As everyone (hopefully) knows at this point, before you can become the next Edward Burns or Louis C.K., you’ve got to invest the time and effort to connect with your fans, reach out to new ones, and build a long term relationship with your audience.
Distributing trailers, short films, outtakes and other videos for free can be a huge help in building a dedicated fan base. For the greatest effect, filmmakers should be sharing samples of their work everywhere they possibly can, and then engaging fans in discussions about those videos, especially on Facebook and Twitter. But in order to get your audience excited about your work, you have to give them the best possible viewing experience, especially when promoting an upcoming film. This means keeping all of your free content free of ads as well.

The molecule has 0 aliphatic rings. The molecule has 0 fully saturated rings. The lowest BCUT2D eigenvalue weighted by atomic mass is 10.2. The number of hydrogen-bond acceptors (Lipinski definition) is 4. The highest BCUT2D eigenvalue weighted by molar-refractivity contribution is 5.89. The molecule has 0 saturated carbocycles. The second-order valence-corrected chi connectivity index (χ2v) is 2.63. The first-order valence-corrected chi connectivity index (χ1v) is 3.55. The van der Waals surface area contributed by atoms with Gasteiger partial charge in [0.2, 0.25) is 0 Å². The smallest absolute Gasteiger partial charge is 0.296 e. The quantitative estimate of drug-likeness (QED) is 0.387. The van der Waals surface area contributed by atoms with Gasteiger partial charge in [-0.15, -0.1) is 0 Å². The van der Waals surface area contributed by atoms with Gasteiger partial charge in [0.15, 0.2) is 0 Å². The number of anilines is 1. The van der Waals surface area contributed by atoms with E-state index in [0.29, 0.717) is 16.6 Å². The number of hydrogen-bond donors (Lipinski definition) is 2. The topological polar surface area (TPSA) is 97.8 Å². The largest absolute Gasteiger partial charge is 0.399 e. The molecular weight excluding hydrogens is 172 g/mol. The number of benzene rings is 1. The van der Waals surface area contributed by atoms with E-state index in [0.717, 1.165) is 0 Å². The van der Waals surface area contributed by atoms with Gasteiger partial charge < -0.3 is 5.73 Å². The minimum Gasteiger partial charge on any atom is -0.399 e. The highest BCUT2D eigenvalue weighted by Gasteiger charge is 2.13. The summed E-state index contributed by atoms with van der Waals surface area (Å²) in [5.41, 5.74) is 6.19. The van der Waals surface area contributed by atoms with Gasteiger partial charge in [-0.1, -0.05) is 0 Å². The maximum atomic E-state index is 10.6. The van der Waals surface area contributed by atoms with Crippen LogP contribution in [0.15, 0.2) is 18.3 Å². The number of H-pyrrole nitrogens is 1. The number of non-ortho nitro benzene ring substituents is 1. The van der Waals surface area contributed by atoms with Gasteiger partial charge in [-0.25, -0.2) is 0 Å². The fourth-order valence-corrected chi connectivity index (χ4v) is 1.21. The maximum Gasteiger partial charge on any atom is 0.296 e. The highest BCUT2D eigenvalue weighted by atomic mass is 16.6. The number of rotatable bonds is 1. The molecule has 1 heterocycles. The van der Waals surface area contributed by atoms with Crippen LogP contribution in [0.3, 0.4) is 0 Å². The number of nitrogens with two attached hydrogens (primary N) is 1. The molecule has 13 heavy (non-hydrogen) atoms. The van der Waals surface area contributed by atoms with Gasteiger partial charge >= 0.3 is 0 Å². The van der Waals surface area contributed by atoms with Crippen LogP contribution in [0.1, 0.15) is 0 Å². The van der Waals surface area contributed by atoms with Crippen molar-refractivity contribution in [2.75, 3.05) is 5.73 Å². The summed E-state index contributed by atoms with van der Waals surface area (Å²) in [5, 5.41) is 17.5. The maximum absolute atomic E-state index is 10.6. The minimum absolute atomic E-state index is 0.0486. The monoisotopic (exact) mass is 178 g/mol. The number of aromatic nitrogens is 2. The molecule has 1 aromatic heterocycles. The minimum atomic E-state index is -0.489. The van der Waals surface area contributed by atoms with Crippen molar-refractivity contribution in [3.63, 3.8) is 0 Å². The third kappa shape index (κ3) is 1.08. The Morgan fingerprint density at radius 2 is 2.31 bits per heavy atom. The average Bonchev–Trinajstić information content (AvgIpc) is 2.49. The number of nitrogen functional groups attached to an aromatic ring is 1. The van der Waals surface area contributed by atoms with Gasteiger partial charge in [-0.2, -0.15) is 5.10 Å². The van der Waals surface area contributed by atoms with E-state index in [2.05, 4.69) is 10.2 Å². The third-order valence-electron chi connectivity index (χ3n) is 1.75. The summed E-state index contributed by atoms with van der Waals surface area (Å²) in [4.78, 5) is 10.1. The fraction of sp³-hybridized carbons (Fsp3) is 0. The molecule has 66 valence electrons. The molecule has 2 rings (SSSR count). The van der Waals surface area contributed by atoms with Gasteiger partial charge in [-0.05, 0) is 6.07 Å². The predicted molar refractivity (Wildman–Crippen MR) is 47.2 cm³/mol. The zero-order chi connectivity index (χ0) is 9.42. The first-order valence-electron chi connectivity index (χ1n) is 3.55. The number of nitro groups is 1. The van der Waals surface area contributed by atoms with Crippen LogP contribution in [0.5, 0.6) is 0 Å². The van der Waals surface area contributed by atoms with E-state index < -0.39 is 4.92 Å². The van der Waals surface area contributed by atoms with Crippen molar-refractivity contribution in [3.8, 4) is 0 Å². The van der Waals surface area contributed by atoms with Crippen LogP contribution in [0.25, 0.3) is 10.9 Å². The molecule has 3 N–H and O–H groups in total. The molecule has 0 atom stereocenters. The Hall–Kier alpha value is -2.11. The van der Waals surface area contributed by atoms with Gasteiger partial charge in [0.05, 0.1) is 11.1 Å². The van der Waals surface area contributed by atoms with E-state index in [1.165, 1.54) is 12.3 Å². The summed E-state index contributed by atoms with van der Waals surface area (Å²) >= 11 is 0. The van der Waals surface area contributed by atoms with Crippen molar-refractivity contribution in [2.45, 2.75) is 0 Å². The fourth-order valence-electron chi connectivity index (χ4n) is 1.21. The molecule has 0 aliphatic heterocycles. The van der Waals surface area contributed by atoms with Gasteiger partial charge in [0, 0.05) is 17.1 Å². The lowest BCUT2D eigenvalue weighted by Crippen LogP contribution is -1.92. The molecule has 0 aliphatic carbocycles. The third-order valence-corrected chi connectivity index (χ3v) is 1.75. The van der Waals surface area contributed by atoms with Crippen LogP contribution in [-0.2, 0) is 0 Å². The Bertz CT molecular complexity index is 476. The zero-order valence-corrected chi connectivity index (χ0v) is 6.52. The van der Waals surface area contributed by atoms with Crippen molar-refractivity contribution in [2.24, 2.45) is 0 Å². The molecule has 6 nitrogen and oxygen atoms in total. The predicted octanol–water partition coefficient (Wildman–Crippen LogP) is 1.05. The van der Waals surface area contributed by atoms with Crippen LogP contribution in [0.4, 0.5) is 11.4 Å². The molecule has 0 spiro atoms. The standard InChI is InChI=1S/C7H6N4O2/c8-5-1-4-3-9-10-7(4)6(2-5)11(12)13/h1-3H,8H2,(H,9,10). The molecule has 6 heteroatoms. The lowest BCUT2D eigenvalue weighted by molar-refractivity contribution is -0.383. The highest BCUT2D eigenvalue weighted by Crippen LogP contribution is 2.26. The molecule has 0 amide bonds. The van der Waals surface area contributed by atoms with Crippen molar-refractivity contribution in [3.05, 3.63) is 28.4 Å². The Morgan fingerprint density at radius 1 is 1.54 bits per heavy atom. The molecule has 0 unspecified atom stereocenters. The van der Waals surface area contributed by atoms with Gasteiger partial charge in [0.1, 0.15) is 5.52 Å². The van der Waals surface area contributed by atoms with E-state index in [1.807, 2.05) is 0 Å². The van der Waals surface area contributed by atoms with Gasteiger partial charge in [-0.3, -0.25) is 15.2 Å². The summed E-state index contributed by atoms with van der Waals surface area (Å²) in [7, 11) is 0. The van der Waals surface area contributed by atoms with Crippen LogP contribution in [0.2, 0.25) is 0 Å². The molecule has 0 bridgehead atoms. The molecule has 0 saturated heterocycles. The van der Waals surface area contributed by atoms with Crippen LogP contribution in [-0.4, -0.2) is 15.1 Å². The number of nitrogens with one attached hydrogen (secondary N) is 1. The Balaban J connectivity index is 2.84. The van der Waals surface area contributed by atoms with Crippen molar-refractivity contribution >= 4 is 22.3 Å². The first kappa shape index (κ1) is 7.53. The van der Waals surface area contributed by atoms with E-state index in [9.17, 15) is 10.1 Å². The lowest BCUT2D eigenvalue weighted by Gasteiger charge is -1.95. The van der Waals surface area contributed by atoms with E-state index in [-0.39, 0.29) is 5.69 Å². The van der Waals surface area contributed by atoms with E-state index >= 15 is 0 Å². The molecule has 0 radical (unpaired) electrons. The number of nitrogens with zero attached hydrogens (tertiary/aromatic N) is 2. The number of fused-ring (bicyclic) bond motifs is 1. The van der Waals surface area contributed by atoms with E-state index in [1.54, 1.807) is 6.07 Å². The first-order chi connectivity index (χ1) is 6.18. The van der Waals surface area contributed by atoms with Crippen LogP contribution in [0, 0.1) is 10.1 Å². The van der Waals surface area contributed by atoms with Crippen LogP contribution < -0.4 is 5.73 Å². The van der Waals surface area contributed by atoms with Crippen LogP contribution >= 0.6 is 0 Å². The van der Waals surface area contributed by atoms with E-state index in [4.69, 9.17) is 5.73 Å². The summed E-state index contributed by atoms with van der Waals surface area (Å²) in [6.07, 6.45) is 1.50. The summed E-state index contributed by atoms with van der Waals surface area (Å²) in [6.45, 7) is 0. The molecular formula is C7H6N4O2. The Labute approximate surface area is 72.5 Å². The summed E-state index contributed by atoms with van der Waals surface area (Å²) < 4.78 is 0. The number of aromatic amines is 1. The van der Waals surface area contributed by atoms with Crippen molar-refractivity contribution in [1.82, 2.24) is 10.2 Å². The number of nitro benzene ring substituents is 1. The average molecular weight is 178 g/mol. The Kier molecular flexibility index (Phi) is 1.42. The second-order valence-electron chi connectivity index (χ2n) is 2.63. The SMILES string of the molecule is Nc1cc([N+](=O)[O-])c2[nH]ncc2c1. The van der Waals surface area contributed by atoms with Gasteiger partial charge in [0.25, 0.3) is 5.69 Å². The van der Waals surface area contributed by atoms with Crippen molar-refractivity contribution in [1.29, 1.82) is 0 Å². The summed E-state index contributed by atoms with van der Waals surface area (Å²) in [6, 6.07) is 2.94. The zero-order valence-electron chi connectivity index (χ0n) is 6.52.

Because so much of our media consumption is ad-supported, it can be tempting to run ads with almost any video content. Just like the FBI warning at the start of a DVD, viewers will sit through a bit of advertising for a feature film they’re looking forward to, but don’t confuse tolerance with enthusiasm, particularly for short content like trailers. Ads may be a smart consideration for networks like ABC and ESPN, but most filmmakers will only be losing fans and making little or no revenue in the process.
If you are using free video distribution to build an audience, you want them to be as excited and engaged as possible, and you certainly don’t want anyone clicking away. The difference between free and almost-free is huge. 15% of viewers typically click away from a video when an advertisement appears before it [AdAge: http://bit.ly/Y20kui], and you can imagine how many more are simply annoyed. Why sacrifice viewers and fan enthusiasm for such a measly payout?